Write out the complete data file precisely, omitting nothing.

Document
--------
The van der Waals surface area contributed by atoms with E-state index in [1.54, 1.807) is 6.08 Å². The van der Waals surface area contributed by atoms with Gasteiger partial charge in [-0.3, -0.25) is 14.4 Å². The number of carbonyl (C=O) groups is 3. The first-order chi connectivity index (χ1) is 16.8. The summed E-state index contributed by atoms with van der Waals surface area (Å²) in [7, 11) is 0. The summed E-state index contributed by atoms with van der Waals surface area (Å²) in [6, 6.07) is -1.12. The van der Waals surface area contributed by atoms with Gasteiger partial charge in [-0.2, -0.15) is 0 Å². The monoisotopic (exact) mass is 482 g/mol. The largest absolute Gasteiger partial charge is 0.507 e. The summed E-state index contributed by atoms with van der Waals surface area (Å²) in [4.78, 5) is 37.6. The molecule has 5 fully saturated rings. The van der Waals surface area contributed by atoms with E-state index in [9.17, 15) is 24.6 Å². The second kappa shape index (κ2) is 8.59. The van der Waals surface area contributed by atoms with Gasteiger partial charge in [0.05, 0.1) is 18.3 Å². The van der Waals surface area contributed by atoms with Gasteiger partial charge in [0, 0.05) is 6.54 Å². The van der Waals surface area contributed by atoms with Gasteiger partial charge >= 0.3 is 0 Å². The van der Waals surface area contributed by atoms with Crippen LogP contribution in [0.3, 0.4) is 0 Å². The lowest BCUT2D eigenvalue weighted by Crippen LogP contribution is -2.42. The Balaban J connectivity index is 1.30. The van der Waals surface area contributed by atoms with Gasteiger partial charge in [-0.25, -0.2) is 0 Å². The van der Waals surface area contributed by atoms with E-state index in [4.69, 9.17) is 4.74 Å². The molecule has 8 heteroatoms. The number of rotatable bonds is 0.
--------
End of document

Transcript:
The van der Waals surface area contributed by atoms with E-state index in [1.54, 1.807) is 6.08 Å². The van der Waals surface area contributed by atoms with Gasteiger partial charge in [-0.3, -0.25) is 14.4 Å². The number of carbonyl (C=O) groups is 3. The first-order chi connectivity index (χ1) is 16.8. The summed E-state index contributed by atoms with van der Waals surface area (Å²) in [7, 11) is 0. The summed E-state index contributed by atoms with van der Waals surface area (Å²) in [6, 6.07) is -1.12. The van der Waals surface area contributed by atoms with Gasteiger partial charge in [-0.2, -0.15) is 0 Å². The monoisotopic (exact) mass is 482 g/mol. The largest absolute Gasteiger partial charge is 0.507 e. The summed E-state index contributed by atoms with van der Waals surface area (Å²) in [4.78, 5) is 37.6. The molecule has 5 fully saturated rings. The van der Waals surface area contributed by atoms with E-state index in [9.17, 15) is 24.6 Å². The second kappa shape index (κ2) is 8.59. The van der Waals surface area contributed by atoms with Gasteiger partial charge in [0.05, 0.1) is 18.3 Å². The van der Waals surface area contributed by atoms with Gasteiger partial charge in [0, 0.05) is 6.54 Å². The van der Waals surface area contributed by atoms with Gasteiger partial charge >= 0.3 is 0 Å². The van der Waals surface area contributed by atoms with Crippen LogP contribution in [0.3, 0.4) is 0 Å². The lowest BCUT2D eigenvalue weighted by Crippen LogP contribution is -2.42. The Balaban J connectivity index is 1.30. The van der Waals surface area contributed by atoms with Gasteiger partial charge in [-0.25, -0.2) is 0 Å². The van der Waals surface area contributed by atoms with E-state index in [4.69, 9.17) is 4.74 Å². The molecule has 8 heteroatoms. The number of rotatable bonds is 0.